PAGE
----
In Russia, in the late 19th century, the study of social phenomena was conducted mainly in the framework of history, theory of law, philosophy, philology and psychology. After the spread of positivism, the Russian scientific community admitted the need to open sociological courses, specialized educational institutions and research centers (departments of the Academy of Sciences). While developing sociology as a separate branch of scientific knowledge, the need to create its methodology as comprising the experience of studying social phenomena was admitted. The grounds for this methodology were formed by scientists of the Russian School of historians and sociologists, and later of the Sociological Society. Among the well-known founders of the Russian sociological thought, Lappo-Danilevsky’s contribution to the development of sociology, history, philosophy, law, source studies and historiography was praised by his colleagues (Kareev, Sorokin, Takhtarev) and in the contemporary research literature [see, e.g.: 17]. 

Lappo-Danilevsky believed that Russia had all necessary conditions for the development of sociology — research experience, qualified specialists (Kareev, Grevs, Takhterev, Sorokin and many others), and social environment (for instance, reorganization of social relations in the early 20th century). According to Lappo-Danilevsky, problems of sociology’s institutionalization, especially in the academy, were determined by the weak methodological basis and absence of systematic courses on the history of sociological knowledge. When Lappo-Danilevsky become the head of the Kovalevsky Russian Sociological Society in 1916 and signed its first Charter, he made efforts to create the Institute of Social Sciences at the Academy of Sciences and courses on sociology. Lappo-Danilevsky focused on two tasks: to develop a sociological methodology based on positivism (Comte, Spencer), and to draw boundaries between sociology and other social sciences, especially history. Lappo-Danilevsky argued that sociology had its own object and methodology (social relations in their diversity and integrated approach) despite similar research tasks with psychology, history, and jurisprudence.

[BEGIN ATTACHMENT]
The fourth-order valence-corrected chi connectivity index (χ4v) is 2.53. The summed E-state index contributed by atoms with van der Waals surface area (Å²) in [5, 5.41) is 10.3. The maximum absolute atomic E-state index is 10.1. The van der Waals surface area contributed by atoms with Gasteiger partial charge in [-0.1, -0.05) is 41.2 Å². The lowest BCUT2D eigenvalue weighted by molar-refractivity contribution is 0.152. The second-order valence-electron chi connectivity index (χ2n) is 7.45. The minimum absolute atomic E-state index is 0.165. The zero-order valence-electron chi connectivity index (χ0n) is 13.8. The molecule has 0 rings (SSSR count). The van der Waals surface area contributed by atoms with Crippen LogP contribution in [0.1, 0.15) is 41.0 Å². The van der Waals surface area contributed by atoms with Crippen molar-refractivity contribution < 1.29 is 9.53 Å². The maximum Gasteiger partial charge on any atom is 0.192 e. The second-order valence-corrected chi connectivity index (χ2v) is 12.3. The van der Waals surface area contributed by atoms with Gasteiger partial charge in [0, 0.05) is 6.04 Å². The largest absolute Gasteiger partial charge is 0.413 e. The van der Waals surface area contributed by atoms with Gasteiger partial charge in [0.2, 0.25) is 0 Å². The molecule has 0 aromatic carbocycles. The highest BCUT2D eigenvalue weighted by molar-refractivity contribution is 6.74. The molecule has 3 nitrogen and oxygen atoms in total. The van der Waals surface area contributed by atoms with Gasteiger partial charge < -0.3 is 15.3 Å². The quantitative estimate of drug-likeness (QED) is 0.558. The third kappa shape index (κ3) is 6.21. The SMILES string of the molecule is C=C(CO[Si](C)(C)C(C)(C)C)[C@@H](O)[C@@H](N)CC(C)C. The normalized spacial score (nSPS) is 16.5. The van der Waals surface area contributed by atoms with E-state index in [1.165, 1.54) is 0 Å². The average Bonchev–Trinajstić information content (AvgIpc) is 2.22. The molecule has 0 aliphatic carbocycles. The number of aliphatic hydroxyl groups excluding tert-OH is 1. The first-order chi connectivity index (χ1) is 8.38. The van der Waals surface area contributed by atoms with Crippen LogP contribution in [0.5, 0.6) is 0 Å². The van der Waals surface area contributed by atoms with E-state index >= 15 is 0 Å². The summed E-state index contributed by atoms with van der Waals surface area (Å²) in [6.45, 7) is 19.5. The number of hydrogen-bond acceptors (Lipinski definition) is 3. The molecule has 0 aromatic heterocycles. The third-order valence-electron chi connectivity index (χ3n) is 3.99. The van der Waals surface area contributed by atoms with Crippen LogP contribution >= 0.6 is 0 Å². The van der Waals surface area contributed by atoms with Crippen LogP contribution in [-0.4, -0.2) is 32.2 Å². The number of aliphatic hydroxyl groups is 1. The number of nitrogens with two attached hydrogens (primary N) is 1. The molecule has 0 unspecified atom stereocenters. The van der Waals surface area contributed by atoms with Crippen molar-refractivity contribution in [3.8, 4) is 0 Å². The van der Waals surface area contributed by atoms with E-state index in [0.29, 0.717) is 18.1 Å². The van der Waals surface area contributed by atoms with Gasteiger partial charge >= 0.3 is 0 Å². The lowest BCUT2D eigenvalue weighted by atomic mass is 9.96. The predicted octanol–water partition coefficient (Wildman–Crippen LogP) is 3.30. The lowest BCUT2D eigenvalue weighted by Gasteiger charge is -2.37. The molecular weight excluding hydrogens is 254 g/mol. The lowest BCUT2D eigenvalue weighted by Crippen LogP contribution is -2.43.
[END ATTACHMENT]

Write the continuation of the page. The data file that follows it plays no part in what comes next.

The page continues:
To solve these tasks, it was necessary to unite scientists from different fields in the academy and to institutionalize sociology in the relevant educational institutions. The problem was that independent research, such as Sorokin’s sociological metatheory, could not be properly integrated into university courses. Thus, the team of scientists started informal meetings (described in the archival materials of the Saint Petersburg branch of the Archive of the Russian Academy of Sciences [10. P. 16]) which led to the creation of the Sociological Society. It aimed at uniting scientists with different experience in sociological research within a single structure, and at creating a university environment for supporting the independent development of sociology, including the involvement of students. By comparing various areas of sociological knowledge (like subjective theory and evolutionism), the Sociological Society strived to expand the object of sociology and to combine disciplinary approaches. When Lappo-Danilevsky became the head the Russian Sociological Society, he already had sufficient experience in organizing research teams at the university (Section of Russian History in the Historical Society of the Saint Petersburg University, Archaeological Commission, Vitebsk Scientific Archival Commission, Russian Historical Society, Union of Russian Archives and Russian Sociological Society).

Based on the discussions and correspondence on the organization of the Social Institute, Lappo-Danilevsky made an important clarification: sociology needs achievements of other branches of science but on its own methodological basis. These branches included economic sciences, “anthropology, anthropo-geography, psychology, ethnography, ethnology” [10. P. 29]. For instance, the work Russian Industrial and Trading Companies in the First Half of the 18th Century was considered historic but referred to the modern state and economic relations in Russia [8].

The study of Lappo-Danilevsky’s scientific activities has always been on the periphery due to the wide range of his interests: “History, historiography, source studies, diplomacy, archaeology, sociology, philosophy, history and methodology of science — this is not a complete list of his scientific activities, and in each he achieved such significant results that many of them still remain unsurpassed” [9. P. 6]. However, recent publications of archival materials on the methodological foundations of philosophy, history and sociological research make us consider LappoDanilevsky’s works in a new perspective.